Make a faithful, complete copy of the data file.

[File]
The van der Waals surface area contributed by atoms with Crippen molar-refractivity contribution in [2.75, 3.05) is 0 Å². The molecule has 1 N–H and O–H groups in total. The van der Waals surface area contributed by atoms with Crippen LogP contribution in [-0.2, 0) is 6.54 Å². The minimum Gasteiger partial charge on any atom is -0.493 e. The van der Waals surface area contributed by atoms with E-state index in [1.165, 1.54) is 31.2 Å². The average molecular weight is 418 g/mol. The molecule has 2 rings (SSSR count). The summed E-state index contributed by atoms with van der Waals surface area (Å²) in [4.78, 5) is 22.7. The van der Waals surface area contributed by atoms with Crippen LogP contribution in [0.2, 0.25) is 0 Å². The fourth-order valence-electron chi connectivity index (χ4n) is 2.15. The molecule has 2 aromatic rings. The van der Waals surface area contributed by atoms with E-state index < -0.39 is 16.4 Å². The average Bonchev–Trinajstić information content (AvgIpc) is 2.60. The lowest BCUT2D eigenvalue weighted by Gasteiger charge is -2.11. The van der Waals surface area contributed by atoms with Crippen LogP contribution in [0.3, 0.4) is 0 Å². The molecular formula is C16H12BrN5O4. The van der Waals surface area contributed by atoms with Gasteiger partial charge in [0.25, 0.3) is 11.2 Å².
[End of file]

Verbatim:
The van der Waals surface area contributed by atoms with Crippen molar-refractivity contribution in [2.75, 3.05) is 0 Å². The molecule has 1 N–H and O–H groups in total. The van der Waals surface area contributed by atoms with Crippen LogP contribution in [-0.2, 0) is 6.54 Å². The minimum Gasteiger partial charge on any atom is -0.493 e. The van der Waals surface area contributed by atoms with E-state index in [1.165, 1.54) is 31.2 Å². The average molecular weight is 418 g/mol. The molecule has 2 rings (SSSR count). The summed E-state index contributed by atoms with van der Waals surface area (Å²) in [4.78, 5) is 22.7. The van der Waals surface area contributed by atoms with Crippen LogP contribution in [0.2, 0.25) is 0 Å². The fourth-order valence-electron chi connectivity index (χ4n) is 2.15. The molecule has 2 aromatic rings. The van der Waals surface area contributed by atoms with E-state index < -0.39 is 16.4 Å². The average Bonchev–Trinajstić information content (AvgIpc) is 2.60. The lowest BCUT2D eigenvalue weighted by Gasteiger charge is -2.11. The van der Waals surface area contributed by atoms with Crippen LogP contribution in [0.3, 0.4) is 0 Å². The molecular formula is C16H12BrN5O4. The van der Waals surface area contributed by atoms with Gasteiger partial charge in [0.25, 0.3) is 11.2 Å².